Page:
According to Nong Rong, the Chinese ambassador to Pakistan, China has so far committed more than $90 million in aid to Pakistan in response to the terrible floods brought on by the monsoon rains.
The Chinese ambassador reaffirmed his government’s ongoing assistance to Islamabad in a speech that was recorded and then posted on Twitter.
“China is Pakistan’s most dependable iron brother. China has announced the largest amount of assistance to Pakistan since the terrible floods there, according to Nong Rong.
The ambassador stated, “The entire amount of support has exceeded RMB 644 million (about $90 million),” and added that the Chinese government, the Communist Party of China, the Chinese army, and the Red Cross are all contributing to the effort. Chinese society, along with its sister provinces, cities, and businesses.
He continued, “Some country better provide actual and useful things for the people of Pakistan, instead of pointing fingers against China-Pakistan collaboration.
In response to the US Secretary of State’s call for debt relief, Chinese Foreign Ministry spokesman Wang Wenbin stated that in addition to the Chinese government’s RMB 400 million in humanitarian aid, China’s civil society has also contributed.
“China and Pakistan have had successful economic and financial cooperation,” the official said. “The Pakistani people know it best,” it said, adding that “the US could as well do something practical and useful for the people of Pakistan instead of passing unfounded criticism on Beijing-Islamabad cooperation.”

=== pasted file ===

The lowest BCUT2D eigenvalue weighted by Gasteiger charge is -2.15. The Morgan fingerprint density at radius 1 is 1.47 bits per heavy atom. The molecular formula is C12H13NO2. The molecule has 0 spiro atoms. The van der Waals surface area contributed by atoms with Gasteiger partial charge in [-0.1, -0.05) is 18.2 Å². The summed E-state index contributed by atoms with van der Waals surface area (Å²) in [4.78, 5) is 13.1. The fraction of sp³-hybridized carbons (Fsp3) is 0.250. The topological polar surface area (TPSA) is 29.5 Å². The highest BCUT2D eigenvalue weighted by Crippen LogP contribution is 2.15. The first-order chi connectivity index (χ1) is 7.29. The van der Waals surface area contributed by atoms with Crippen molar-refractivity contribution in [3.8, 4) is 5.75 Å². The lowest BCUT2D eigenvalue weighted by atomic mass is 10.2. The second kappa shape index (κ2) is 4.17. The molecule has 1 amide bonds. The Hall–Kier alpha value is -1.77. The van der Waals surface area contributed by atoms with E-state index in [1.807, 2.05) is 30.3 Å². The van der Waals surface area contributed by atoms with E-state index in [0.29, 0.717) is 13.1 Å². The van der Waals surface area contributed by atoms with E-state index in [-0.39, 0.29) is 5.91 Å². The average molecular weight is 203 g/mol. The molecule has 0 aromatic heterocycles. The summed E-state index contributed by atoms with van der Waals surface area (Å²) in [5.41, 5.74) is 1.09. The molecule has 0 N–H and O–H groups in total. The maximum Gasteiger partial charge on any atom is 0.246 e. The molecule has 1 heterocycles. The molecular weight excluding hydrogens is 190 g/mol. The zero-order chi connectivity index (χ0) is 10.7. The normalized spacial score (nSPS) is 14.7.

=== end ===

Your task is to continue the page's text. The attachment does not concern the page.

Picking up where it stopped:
In light of the nation’s economic situation, which has been made worse by severe floods, Washington rolled over an agreement to suspend service payments on $132 million of Islamabad’s debt, according to the US embassy.
The economy of Pakistan is struggling with its balance of payments, a growing current account deficit, a decline in its currency to historic lows, and inflation that has reached 27%.
Meanwhile, devastating floods devastated huge portions of the nation in late August, killing more than 1,500 people and causing $30 billion in damages, fueling worries that Pakistan would not be able to pay its debts.
It is important to note that after the nation suffered extensive flood-related devastation, US Secretary of State Antony Blinken advised Pakistan to request debt relief and restructuring from China, its single-largest creditor.